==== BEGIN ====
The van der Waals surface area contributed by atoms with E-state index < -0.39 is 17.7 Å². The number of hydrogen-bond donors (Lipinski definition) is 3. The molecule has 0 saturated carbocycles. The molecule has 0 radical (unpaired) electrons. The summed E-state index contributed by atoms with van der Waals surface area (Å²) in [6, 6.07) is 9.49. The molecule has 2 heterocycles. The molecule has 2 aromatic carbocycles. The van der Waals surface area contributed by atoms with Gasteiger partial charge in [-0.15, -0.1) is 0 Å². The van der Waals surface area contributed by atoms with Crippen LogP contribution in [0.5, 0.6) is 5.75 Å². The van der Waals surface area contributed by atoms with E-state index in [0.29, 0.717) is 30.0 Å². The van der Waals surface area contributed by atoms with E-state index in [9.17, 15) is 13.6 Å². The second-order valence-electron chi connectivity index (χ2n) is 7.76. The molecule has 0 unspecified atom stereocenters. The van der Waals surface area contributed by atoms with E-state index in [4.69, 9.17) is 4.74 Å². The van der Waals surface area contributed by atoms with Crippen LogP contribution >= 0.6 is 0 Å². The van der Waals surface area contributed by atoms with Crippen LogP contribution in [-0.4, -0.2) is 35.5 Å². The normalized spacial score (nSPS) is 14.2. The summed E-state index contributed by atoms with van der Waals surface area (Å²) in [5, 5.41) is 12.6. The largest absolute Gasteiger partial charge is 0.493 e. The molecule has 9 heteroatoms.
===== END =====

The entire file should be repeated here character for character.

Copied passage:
The van der Waals surface area contributed by atoms with E-state index < -0.39 is 17.7 Å². The number of hydrogen-bond donors (Lipinski definition) is 3. The molecule has 0 saturated carbocycles. The molecule has 0 radical (unpaired) electrons. The summed E-state index contributed by atoms with van der Waals surface area (Å²) in [6, 6.07) is 9.49. The molecule has 2 heterocycles. The molecule has 2 aromatic carbocycles. The van der Waals surface area contributed by atoms with Gasteiger partial charge in [-0.15, -0.1) is 0 Å². The van der Waals surface area contributed by atoms with Crippen LogP contribution in [0.5, 0.6) is 5.75 Å². The van der Waals surface area contributed by atoms with E-state index in [0.29, 0.717) is 30.0 Å². The van der Waals surface area contributed by atoms with E-state index in [9.17, 15) is 13.6 Å². The second-order valence-electron chi connectivity index (χ2n) is 7.76. The molecule has 0 unspecified atom stereocenters. The van der Waals surface area contributed by atoms with E-state index in [4.69, 9.17) is 4.74 Å². The van der Waals surface area contributed by atoms with Crippen LogP contribution >= 0.6 is 0 Å². The van der Waals surface area contributed by atoms with Crippen LogP contribution in [-0.4, -0.2) is 35.5 Å². The normalized spacial score (nSPS) is 14.2. The summed E-state index contributed by atoms with van der Waals surface area (Å²) in [5, 5.41) is 12.6. The largest absolute Gasteiger partial charge is 0.493 e. The molecule has 9 heteroatoms.